Your business is a big part of who you are. But when it comes to managing your business finances and tracking expenses, you need separation. A business credit card can be a great solution – a way to track, manage, and separate business spending, establish credit in the name of your business, and gain access to a revolving line of credit for cash flow challenges.
Today, you certainly have plenty of business credit cards to choose from – some with great introductory rates and others with great rewards for business travel and other things.
So how do you know which one is right for your business?
Well, you can start by considering these key questions:
- Reviewing your pay information. When is the last time you looked at your paystub or pay information? Mistakes can and do happen, so be sure to carefully review your income and deductions to ensure everything is correct. Contact your benefits manager immediately to correct any mistakes.
- Changing your withholdings. When you first started your job, your employer had you fill out a W4 and select the number of exemptions you want to claim, which impacts the amount of tax taken from your pay.For example, if you claimed 0, you have more money taken out of your pay for taxes, but your tax bill at the end of the year is likely to be lower. Increasing your withholdings to a higher number like 1 or 2 would mean you'll pay less in taxes per pay period, giving you more take-home money. Keep in mind, though, increasing your exemptions could lower your tax refund. You could even end up owing money at tax time, so before you make any changes, talk to your tax advisor.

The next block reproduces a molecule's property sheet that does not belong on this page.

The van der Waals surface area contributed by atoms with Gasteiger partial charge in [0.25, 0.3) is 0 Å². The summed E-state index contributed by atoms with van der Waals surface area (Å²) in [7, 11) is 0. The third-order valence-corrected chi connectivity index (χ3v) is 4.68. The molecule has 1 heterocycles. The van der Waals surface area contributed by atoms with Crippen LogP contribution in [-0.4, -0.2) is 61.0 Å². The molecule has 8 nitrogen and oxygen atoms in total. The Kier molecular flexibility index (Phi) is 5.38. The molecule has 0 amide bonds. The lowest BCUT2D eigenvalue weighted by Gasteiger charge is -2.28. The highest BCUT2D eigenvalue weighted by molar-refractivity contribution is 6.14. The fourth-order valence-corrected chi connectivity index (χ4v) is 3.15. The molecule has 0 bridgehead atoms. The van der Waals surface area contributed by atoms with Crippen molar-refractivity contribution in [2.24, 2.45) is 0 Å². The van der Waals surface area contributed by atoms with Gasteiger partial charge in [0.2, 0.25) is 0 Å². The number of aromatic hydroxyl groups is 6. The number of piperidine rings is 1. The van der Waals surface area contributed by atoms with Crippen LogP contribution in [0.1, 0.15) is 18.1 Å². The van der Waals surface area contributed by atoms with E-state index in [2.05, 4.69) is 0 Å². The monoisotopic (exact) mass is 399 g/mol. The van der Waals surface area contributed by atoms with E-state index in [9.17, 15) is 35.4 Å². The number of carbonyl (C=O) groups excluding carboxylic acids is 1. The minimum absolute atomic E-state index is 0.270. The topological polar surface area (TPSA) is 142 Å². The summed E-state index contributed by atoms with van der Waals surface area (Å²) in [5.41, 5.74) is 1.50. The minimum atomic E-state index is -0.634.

- Changing your benefits selections. Employers offer benefits to help you save money but that doesn't mean you need to take advantage of all of them. For example, do you still need that pet insurance you're paying for? Can you change your health insurance coverage to a single or couple plan versus a family one if your children are working?
- Contributing to your 401(k). If your employer offers a 401(k) match, make sure you take advantage of it. It may not increase the money in your pay, but it will boost your retirement savings and help lower your taxable income. If you are making contributions and find yourself without enough money each pay period, consider lowering the amount you contribute as long as you qualify for the employer match (if they offer one).
- Having money direct deposited to savings. One easy way to get more out of your pay is to save more. Have a portion of your pay direct deposited into a savings account to make saving a habit.
Taking these steps may help you get a little bump in pay and relief now. So, when that pay raise from your employer finally does come, you'll be ahead of the game.